The Society of Thoracic Surgeons database study of CABG surgeries on >500,000 patients had indicated morbid obesity as an independent predictor of operative mortality [14]; however, most recent studies claim the opposite, citing underweight patients to be at higher risk in terms of mortality than obese patients [2,6,8]. This is referred to as the obesity paradox, and is partly explained by protective effect of lower systemic vascular resistance and higher plasma renin activity in obese patients [15]. Engelman et al [6] have documented the mortality rate following CABG surgery in patients with BMI <20 kg/m2 as 10%, while Reeves et al [2] demonstrated a mortality rate of 6.8%. In our study population, the mortality in underweight patients was 15.4%. Perrotta et al [16] also reported increased morbidity and mortality in patients with low BMIs. Although the incidence of postoperative complications and hospital stay in overweight patients in this study was higher, the early and late mortality was not shown to be increased with increasing BMI. Van Straten et al [17], however, reported in their study involving 10,268 isolated CABG surgery patients that underweight was an independent predictor for early mortality, but morbid obesity was an independent predictor for late mortality.

Similar to other studies, our analysis did not reveal increased early mortality in obese and morbidly obese patients[8, 18-20]. One possible explanation may be more detailed preoperative analysis and postoperative care in this group of patients.

As reported in the literature, in our study population, obese and morbidly obese patients were more likely to be diabetic and hypertensive. Consequently, similar to most studies, we also revealed an association between obesity and postoperative complications such as leg wound infection, sternal dehiscence, postoperative bronchodilator use and occurrence of AF in patients who undergo CABG [6,8,21,22]. The known risk factors for sternal dehiscence and leg wound infection are diabetes, bilateral use of internal mammary arteries, long bypass duration, postoperative bleeding, age and presence of COPD. We believe that, in diabetic patients, preoperative weight loss and strict control of blood glucose would have favourable effects on the outcome.

AF occurs in the postoperative period in as many as 30% of patients [22]. We found a higher incidence of new-onset AF in obese and morbidly obese patients (23.4% and 36.4%, respectively). The positive correlation of AF with obesity is attributed to distended left atrium due to increased plasma volume, variable autonomic tonus and increased neurohormonal activity [23-25].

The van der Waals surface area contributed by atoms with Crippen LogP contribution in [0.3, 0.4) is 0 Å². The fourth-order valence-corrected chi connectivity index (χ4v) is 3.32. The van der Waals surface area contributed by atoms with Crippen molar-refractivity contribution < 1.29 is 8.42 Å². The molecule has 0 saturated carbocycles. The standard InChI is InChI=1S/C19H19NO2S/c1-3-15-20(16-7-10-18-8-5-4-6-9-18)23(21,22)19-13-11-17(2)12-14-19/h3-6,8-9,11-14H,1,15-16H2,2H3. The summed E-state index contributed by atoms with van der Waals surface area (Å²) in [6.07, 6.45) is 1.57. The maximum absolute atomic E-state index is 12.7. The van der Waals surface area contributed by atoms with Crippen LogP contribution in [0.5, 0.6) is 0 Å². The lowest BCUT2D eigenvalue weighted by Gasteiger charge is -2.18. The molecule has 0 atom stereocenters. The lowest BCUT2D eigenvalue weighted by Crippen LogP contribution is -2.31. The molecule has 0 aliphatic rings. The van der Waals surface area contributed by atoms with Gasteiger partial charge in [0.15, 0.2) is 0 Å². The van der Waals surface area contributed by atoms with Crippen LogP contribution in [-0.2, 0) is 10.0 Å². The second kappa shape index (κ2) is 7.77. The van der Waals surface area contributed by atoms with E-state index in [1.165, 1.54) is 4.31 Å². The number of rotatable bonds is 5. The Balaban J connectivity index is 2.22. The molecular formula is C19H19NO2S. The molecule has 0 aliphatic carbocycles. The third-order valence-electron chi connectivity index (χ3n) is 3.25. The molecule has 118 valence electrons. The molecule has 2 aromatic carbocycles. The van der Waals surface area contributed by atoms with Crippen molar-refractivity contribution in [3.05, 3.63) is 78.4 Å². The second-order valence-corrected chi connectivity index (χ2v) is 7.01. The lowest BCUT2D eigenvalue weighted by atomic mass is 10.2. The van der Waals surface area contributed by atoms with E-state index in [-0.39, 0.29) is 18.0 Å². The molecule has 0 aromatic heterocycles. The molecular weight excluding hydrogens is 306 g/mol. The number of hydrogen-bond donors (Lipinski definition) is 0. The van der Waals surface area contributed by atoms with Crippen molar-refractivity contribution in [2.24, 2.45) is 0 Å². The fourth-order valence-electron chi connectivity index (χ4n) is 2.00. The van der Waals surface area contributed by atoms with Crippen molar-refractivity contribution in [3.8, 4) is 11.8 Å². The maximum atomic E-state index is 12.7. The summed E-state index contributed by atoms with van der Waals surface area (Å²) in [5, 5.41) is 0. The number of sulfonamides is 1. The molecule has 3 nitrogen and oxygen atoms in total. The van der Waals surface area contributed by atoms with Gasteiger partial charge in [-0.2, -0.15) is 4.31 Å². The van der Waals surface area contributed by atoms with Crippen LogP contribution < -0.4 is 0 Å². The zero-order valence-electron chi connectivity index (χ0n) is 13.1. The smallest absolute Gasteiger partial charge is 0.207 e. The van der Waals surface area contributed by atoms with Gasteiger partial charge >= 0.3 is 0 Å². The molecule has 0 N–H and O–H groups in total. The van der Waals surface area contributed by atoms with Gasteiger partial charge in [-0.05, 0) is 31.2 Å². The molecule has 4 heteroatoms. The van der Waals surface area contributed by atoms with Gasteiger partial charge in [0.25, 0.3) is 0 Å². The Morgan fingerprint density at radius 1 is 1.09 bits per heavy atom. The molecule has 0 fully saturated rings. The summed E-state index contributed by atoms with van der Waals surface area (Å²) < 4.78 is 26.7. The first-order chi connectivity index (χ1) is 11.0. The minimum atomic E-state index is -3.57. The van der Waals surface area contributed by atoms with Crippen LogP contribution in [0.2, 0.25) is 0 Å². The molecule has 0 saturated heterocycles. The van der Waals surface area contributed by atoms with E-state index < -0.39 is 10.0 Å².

Some previous studies have also shown an increased morbidity in underweight patients after cardiac surgery. These included revisions for bleeding, transfusions, IABP usage and prolonged ventilator therapy [2,6,8]. This increase in morbidity is mainly explained by relatively increased hemodilution due to priming volume, which induces development of coagulopathy due to cardiopulmonary bypass, increasing the need of transfusion, RF and prolonged ventilation [26]. The results in underweight patients in our study were similar. In contrast, the need for transfusion and revision for bleeding were less in obese patients. This raises the question of whether obesity protects against bleeding. Although the mechanism remains unclear, increased levels of coagulation factors and inhibition of fibrinolytic pathways in obesity presents a possible mechanism. The coexistence of hyperlipidemia with increased platelet aggregation and endothelial dysfunction may also play a role [27-29].

Our study has several limitations. Similar to most studies, we used BMI as a measure of obesity; however, this is imperfect because BMI is not an adequate reflection of body fat in short people and in older ages with less muscle mass. Another limitation of our study was its retrospective design and nonhomogenous distribution of BMI among the groups. The small number of patients in the underweight population was a limitation for the statistical analysis.

Conclusion

Although the early mortality in underweight patients after CABG operation was relatively higher in our study, this did not translate into a statistically significant difference, and we could not demonstrate any effect of BMI on early postoperative mortality after CABG surgery. In terms of morbidity, on the other hand, postoperative bleeding and revision for bleeding were increased in the underweight patients, while sternal dehiscence, wound infections and occurrence of AF were increased in the obese and morbidly obese patients.

References